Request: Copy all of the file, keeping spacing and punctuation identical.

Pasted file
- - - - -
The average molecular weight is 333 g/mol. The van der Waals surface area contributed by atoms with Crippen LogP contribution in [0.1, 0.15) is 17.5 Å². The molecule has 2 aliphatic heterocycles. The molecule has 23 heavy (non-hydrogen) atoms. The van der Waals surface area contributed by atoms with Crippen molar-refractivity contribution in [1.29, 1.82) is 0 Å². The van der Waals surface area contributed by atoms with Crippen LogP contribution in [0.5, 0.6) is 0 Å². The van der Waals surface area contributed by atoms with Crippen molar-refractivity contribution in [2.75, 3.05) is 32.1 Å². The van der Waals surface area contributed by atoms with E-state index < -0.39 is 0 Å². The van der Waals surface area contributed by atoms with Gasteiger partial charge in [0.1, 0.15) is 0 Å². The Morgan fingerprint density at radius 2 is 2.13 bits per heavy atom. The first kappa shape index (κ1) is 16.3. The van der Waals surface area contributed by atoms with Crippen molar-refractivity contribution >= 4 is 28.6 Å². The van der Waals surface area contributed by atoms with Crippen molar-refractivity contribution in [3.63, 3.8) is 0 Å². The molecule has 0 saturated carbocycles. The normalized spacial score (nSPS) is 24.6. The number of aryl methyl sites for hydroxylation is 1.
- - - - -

The average molecular weight is 333 g/mol. The van der Waals surface area contributed by atoms with Crippen LogP contribution in [0.1, 0.15) is 17.5 Å². The molecule has 2 aliphatic heterocycles. The molecule has 23 heavy (non-hydrogen) atoms. The van der Waals surface area contributed by atoms with Crippen molar-refractivity contribution in [1.29, 1.82) is 0 Å². The van der Waals surface area contributed by atoms with Crippen LogP contribution in [0.5, 0.6) is 0 Å². The van der Waals surface area contributed by atoms with Crippen molar-refractivity contribution in [2.75, 3.05) is 32.1 Å². The van der Waals surface area contributed by atoms with E-state index < -0.39 is 0 Å². The van der Waals surface area contributed by atoms with Gasteiger partial charge in [0.1, 0.15) is 0 Å². The Morgan fingerprint density at radius 2 is 2.13 bits per heavy atom. The first kappa shape index (κ1) is 16.3. The van der Waals surface area contributed by atoms with Crippen molar-refractivity contribution >= 4 is 28.6 Å². The van der Waals surface area contributed by atoms with Crippen molar-refractivity contribution in [3.63, 3.8) is 0 Å². The molecule has 0 saturated carbocycles. The normalized spacial score (nSPS) is 24.6. The number of aryl methyl sites for hydroxylation is 1.